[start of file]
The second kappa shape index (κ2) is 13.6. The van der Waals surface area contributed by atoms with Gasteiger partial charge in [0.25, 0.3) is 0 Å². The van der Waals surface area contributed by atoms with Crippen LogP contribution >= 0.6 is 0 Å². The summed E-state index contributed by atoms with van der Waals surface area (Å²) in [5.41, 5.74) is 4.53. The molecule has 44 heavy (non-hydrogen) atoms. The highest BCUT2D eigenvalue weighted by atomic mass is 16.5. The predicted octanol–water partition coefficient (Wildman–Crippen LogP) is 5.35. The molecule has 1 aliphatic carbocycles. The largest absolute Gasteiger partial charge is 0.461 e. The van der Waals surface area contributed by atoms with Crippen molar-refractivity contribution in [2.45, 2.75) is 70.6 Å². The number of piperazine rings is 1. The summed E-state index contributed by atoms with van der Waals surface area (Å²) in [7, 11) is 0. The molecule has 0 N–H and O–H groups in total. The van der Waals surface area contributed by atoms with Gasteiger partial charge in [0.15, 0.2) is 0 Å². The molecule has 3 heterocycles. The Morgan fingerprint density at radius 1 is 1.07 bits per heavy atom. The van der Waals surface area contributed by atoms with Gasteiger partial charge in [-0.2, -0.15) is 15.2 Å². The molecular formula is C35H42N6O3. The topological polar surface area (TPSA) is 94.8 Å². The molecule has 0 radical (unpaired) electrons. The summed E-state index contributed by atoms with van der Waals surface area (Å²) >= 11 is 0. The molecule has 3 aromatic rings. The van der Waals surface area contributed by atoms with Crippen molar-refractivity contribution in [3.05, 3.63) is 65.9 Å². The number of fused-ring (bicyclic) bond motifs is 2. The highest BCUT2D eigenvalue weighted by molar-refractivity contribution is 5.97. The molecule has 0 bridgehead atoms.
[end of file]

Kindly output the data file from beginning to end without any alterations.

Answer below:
The second kappa shape index (κ2) is 13.6. The van der Waals surface area contributed by atoms with Gasteiger partial charge in [0.25, 0.3) is 0 Å². The van der Waals surface area contributed by atoms with Crippen LogP contribution >= 0.6 is 0 Å². The summed E-state index contributed by atoms with van der Waals surface area (Å²) in [5.41, 5.74) is 4.53. The molecule has 44 heavy (non-hydrogen) atoms. The highest BCUT2D eigenvalue weighted by atomic mass is 16.5. The predicted octanol–water partition coefficient (Wildman–Crippen LogP) is 5.35. The molecule has 1 aliphatic carbocycles. The largest absolute Gasteiger partial charge is 0.461 e. The van der Waals surface area contributed by atoms with Crippen molar-refractivity contribution in [2.45, 2.75) is 70.6 Å². The number of piperazine rings is 1. The summed E-state index contributed by atoms with van der Waals surface area (Å²) in [7, 11) is 0. The molecule has 0 N–H and O–H groups in total. The van der Waals surface area contributed by atoms with Gasteiger partial charge in [0.15, 0.2) is 0 Å². The molecule has 3 heterocycles. The Morgan fingerprint density at radius 1 is 1.07 bits per heavy atom. The van der Waals surface area contributed by atoms with Gasteiger partial charge in [-0.2, -0.15) is 15.2 Å². The molecular formula is C35H42N6O3. The topological polar surface area (TPSA) is 94.8 Å². The molecule has 0 radical (unpaired) electrons. The summed E-state index contributed by atoms with van der Waals surface area (Å²) >= 11 is 0. The molecule has 3 aromatic rings. The van der Waals surface area contributed by atoms with Crippen molar-refractivity contribution in [3.05, 3.63) is 65.9 Å². The number of fused-ring (bicyclic) bond motifs is 2. The highest BCUT2D eigenvalue weighted by molar-refractivity contribution is 5.97. The molecule has 0 bridgehead atoms.